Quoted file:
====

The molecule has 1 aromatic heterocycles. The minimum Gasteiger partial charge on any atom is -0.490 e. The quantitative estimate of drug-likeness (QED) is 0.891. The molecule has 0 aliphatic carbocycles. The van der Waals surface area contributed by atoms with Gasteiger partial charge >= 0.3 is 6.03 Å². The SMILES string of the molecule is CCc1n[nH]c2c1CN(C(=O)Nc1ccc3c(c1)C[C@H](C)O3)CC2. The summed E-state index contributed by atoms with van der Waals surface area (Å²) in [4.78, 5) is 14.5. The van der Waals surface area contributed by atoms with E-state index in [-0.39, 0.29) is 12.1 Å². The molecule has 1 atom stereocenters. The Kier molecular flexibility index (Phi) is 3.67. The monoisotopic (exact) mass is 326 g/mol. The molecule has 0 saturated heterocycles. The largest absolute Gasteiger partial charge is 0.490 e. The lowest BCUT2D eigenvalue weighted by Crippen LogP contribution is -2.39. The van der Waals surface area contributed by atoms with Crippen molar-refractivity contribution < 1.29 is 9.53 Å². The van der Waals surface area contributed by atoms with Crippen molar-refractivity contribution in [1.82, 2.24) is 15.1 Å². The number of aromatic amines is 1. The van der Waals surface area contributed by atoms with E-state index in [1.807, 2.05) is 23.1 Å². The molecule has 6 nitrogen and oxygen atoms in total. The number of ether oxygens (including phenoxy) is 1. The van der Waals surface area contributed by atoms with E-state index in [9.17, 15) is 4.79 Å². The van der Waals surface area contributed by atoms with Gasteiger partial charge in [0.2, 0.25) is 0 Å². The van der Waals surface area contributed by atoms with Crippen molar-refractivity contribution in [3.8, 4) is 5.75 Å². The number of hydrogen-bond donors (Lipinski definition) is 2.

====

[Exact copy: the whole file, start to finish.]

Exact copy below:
The molecule has 1 aromatic heterocycles. The minimum Gasteiger partial charge on any atom is -0.490 e. The quantitative estimate of drug-likeness (QED) is 0.891. The molecule has 0 aliphatic carbocycles. The van der Waals surface area contributed by atoms with Gasteiger partial charge >= 0.3 is 6.03 Å². The SMILES string of the molecule is CCc1n[nH]c2c1CN(C(=O)Nc1ccc3c(c1)C[C@H](C)O3)CC2. The summed E-state index contributed by atoms with van der Waals surface area (Å²) in [4.78, 5) is 14.5. The van der Waals surface area contributed by atoms with E-state index in [-0.39, 0.29) is 12.1 Å². The molecule has 1 atom stereocenters. The Kier molecular flexibility index (Phi) is 3.67. The monoisotopic (exact) mass is 326 g/mol. The molecule has 0 saturated heterocycles. The largest absolute Gasteiger partial charge is 0.490 e. The lowest BCUT2D eigenvalue weighted by Crippen LogP contribution is -2.39. The van der Waals surface area contributed by atoms with Crippen molar-refractivity contribution < 1.29 is 9.53 Å². The van der Waals surface area contributed by atoms with Crippen molar-refractivity contribution in [1.82, 2.24) is 15.1 Å². The number of aromatic amines is 1. The van der Waals surface area contributed by atoms with E-state index in [1.807, 2.05) is 23.1 Å². The molecule has 6 nitrogen and oxygen atoms in total. The number of ether oxygens (including phenoxy) is 1. The van der Waals surface area contributed by atoms with E-state index in [9.17, 15) is 4.79 Å². The van der Waals surface area contributed by atoms with Gasteiger partial charge in [0.2, 0.25) is 0 Å². The van der Waals surface area contributed by atoms with Crippen molar-refractivity contribution in [3.8, 4) is 5.75 Å². The number of hydrogen-bond donors (Lipinski definition) is 2.